CEDAR RAPIDS, Iowa- A wandering moose is continuing a journey through Iowa and one witness made the latest sighting just east of Cedar Rapids on Thursday.
Doug Klinger said he was heading east on Mt. Vernon Road when he glanced up to see a moose about 13 rows deep into a cornfield at the side of the road. He said the sighting was just across the street from the Lighthouse Inn at about 7:45 a.m. on Thursday morning. Unfortunately for Klinger, his cell phone was dead and he couldn't get a picture.
"It was huge and darkdark brown and bigger than an elk. It had whatever that hangs down underneath. I knew right away it was a moose," Klinger said.
But wildlife biologists say they don't need another photograph as proof this time, because this is undoubtedly the same moose they've track through Iowa for more than a month.
Vince Evelsizer, a wetland biologist with the Iowa Department of Natural Resources in Clear Lake, said the first report of a moose heading south in the state came to the DNR from someone in Stacyville in Mitchell County near the Minnesota border. The DNR couldn't confirm that sighting. But it was followed quickly by confirmed reports, and photos, from Protivin in Howard County, Fairbank in Buchanan County, Troy Mills in Linn County and finally the latest Thursday morning just east of Cedar Rapids.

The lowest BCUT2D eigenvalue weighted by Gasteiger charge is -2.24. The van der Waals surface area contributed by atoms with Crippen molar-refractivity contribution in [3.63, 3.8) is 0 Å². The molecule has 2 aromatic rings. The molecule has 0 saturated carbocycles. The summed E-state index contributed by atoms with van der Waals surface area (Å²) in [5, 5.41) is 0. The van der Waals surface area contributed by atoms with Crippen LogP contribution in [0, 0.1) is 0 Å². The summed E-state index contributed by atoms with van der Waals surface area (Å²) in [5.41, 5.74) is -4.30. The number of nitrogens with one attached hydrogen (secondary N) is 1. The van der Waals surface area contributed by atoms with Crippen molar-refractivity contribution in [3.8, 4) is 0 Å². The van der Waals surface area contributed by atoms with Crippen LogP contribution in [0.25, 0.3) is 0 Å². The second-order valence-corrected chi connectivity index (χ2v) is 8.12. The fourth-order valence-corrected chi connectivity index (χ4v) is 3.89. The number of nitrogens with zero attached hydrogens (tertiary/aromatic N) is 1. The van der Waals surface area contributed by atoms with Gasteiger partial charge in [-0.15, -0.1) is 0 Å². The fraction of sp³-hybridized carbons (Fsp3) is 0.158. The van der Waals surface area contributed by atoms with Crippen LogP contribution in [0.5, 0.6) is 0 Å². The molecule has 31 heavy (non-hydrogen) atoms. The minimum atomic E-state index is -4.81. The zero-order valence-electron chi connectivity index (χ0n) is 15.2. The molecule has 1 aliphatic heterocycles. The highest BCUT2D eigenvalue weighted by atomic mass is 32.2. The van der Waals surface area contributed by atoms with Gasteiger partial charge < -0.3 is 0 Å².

Evelsizer said moose typically live in far northern parts of Minnesota and Wisconsin. But an occasional sighting in Iowa happens once every five or six years. Juvenile male moose, identified by the small set of antlers in the photos, often are kicked out of normal territories by larger males and begin wandering to find a new territory. However, a moose making it this far is often infected by a brain worm that results from contact with whitetail deer. The infected moose loses the sense of direction and usually heads south hundreds of miles from normal territory. The brain worm will eventually kill the animal.
Tim Thompson, a DNR wildlife biologist based in Iowa City, can recall other cases of wandering moose that drifted all the way through Iowa to Missouri. He warns people out in the woods to be careful because the large animals can occasionally be more aggressive than the usual deer encountered outdoors.
"It's just a sporadic thingwe may get them every five or six years but sometimes we get more than one a year," Thompson said.
With thousands of Iowa hunters heading outdoors for the start of shotgun deer season Saturday, Thompson said it's also important to remember that moose are a protected species in Iowa. Anyone who shoots a moose would face a hefty fine.
"You'll be fined severely and pay liquidated damages. So it's not a good thing to shoot itkeep your distance, enjoy it and let it go by," Thompson said.